Two goals guided this study: (a) describe changes in infant fear and anger reactivity from 4 to 16 months and (b) examine the degree to which infant temperament, attentional regulation, and maternal sensitivity predict reactivity trajectories. Participants included 143 mothers and infants (57% male) who visited the laboratory at 4, 8, 12, and 16 months. Infant reactivity, regulation, and maternal sensitivity were assessed from laboratory situations; infant temperament was rated by mothers on the Infant Behavior Questionnaire (Rothbart, 1981). Hierarchical linear modeling indicated that overall, fear and anger reactivity increased with age, but the rate of increase for fear slowed over time. Maternal ratings of temperamental fear and anger each predicted laboratory ratings of fear and anger reactivity, respectively. Moreover, infants who showed less regulation showed greater fear reactivity and steeper increases in anger reactivity over time. Infants whose mothers were more sensitive showed slower increases in fear reactivity. Findings from this study suggest that it is important to consider both intrinsic and extrinsic factors to gain a better understanding of the processes that may be involved in the development of emotional reactivity systems. © 2010 American Psychological Association. Source

Jones S.M.,Duke University | Jones S.M.,St. Norbert College | Brannon E.M.,Duke University
Frontiers in Psychology | Year: 2012

We directly tested the predictions of the approximate number system (ANS) and the object file system in the spontaneous numerical judgments of prosimian primates. Prior work indicates that when human infants and a few species of non-human animals are given a single-trial choice between two sequentially baited buckets they choose the bucket with the greater amount of food but only when the quantities are small. This pattern of results has been interpreted as evidence that a limited capacity object file system is used to track small numbers of objects and that the ANS is not invoked under these circumstances. Here we tested prosimian primates in food choice comparisons that were chosen to contrast predictions of the ANS and object file systems. We found that prosimian primates consis-tently chose the larger of two sets when they differed by a 1:3 ratio regardless of whether both values were small (<3), both values were large (>3), or there was one small and one large value. Prosimians were not able to robustly discriminate quantities that differed by a 1:2 ratio for the same three conditions, nor did they show a preference for small quantities that differed by a 2:3 ratio. These results implicate the ANS in the spontaneous numerical discriminations of non-human primates. © 2012 Jones and Brannon. Source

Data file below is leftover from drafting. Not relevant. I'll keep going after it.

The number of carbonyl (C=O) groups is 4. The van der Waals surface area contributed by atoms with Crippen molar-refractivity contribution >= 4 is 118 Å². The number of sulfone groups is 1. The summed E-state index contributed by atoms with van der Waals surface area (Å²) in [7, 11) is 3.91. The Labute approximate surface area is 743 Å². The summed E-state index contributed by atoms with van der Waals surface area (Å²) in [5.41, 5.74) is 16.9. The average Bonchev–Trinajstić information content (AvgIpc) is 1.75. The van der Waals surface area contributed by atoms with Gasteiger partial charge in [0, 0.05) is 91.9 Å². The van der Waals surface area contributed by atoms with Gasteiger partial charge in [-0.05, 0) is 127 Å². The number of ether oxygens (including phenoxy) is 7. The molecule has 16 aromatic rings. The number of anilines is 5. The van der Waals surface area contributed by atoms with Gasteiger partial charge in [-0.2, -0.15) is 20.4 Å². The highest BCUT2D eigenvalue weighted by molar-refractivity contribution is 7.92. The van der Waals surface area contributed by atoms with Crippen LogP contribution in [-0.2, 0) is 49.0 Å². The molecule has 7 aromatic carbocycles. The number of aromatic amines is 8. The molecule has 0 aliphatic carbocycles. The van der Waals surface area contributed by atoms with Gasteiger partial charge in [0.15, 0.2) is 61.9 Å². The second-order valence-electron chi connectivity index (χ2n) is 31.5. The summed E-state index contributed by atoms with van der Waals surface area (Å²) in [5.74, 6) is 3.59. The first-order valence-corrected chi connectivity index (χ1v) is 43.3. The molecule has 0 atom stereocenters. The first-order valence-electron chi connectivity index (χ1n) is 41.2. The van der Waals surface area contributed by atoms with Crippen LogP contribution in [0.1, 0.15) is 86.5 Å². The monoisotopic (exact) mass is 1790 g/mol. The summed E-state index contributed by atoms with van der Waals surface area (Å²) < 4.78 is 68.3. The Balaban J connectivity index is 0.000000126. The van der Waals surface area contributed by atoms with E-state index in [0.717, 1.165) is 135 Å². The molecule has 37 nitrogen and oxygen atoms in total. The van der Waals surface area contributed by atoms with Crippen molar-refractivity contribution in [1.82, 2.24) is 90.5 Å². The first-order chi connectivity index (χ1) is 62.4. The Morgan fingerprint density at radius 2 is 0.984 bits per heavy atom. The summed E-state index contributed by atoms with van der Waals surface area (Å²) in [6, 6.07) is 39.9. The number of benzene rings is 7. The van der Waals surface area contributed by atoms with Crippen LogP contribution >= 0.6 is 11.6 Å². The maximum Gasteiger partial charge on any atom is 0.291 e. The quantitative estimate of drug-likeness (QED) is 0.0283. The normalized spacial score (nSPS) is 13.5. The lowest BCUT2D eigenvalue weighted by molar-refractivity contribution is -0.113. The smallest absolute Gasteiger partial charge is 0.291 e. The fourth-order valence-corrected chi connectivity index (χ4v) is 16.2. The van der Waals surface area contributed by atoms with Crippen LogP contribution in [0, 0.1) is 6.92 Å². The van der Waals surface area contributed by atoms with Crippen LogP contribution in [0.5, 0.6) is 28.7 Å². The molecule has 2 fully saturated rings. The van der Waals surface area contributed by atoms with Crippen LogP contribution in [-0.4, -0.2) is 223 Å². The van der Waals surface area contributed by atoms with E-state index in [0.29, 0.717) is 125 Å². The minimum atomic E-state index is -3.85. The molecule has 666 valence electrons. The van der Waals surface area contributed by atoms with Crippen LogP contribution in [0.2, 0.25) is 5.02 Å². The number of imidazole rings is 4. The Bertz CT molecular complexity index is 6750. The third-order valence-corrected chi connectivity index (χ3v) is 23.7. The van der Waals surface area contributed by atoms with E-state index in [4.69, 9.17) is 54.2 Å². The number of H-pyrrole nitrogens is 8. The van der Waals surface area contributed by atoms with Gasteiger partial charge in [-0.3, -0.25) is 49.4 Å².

Scholz T.,Academy of Sciences of the Czech Republic | Choudhury A.,St. Norbert College
Journal of Parasitology | Year: 2014

Fish parasitology has a long tradition in North America and numerous parasitologists have contributed considerably to the current knowledge of the diversity and biology of protistan and metazoan parasites of freshwater fishes. The Journal of Parasitology has been essential in disseminating this knowledge and remains a significant contributor to our understanding of fish parasites in North America as well as more broadly at the international level. However, with a few exceptions, the importance of fish parasites has decreased during the last decades, which is reflected in the considerable decline of funding and corresponding decrease of attention paid to these parasites in Canada and the United States of America. After the 'golden age' in the second half of the 20th Century, fish parasitology in Canada and the United States went in a new direction, driven by technology and a shift in priorities. In contrast, fish parasitology in Mexico has undergone rapid development since the early 1990s, partly due to extensive international collaboration and governmental funding. A critical review of the current data on the parasites of freshwater fishes in North America has revealed considerable gaps in the knowledge of their species composition, host specificity, life cycles, evolution, phylogeography, and relationships with their fish hosts. As to the key question, "Why so neglected?" this is probably because: (1) fish parasites are not in the forefront due to their lesser economic importance; (2) there is little funding for this kind of research, especially if a practical application is not immediately apparent; and (3) of shifting interests and a shortage of key personalities to train a new generation (they switched to marine habitats or other fields). Some of the opportunities for future research are outlined, such as climate change and cryptic species diversity. A significant problem challenging future research seems to be the loss of trained and experienced fish parasitologists. This has 2 major ramifications: the loss of expertise in identifying organisms that other biologists (e.g., ecologists, molecular biologists, evolutionists) work with, and an incomplete comprehension of ecosystem structure and function in the face of climate change, emerging diseases, and loss of biodiversity. © American Society of Parasitologists 2014. Source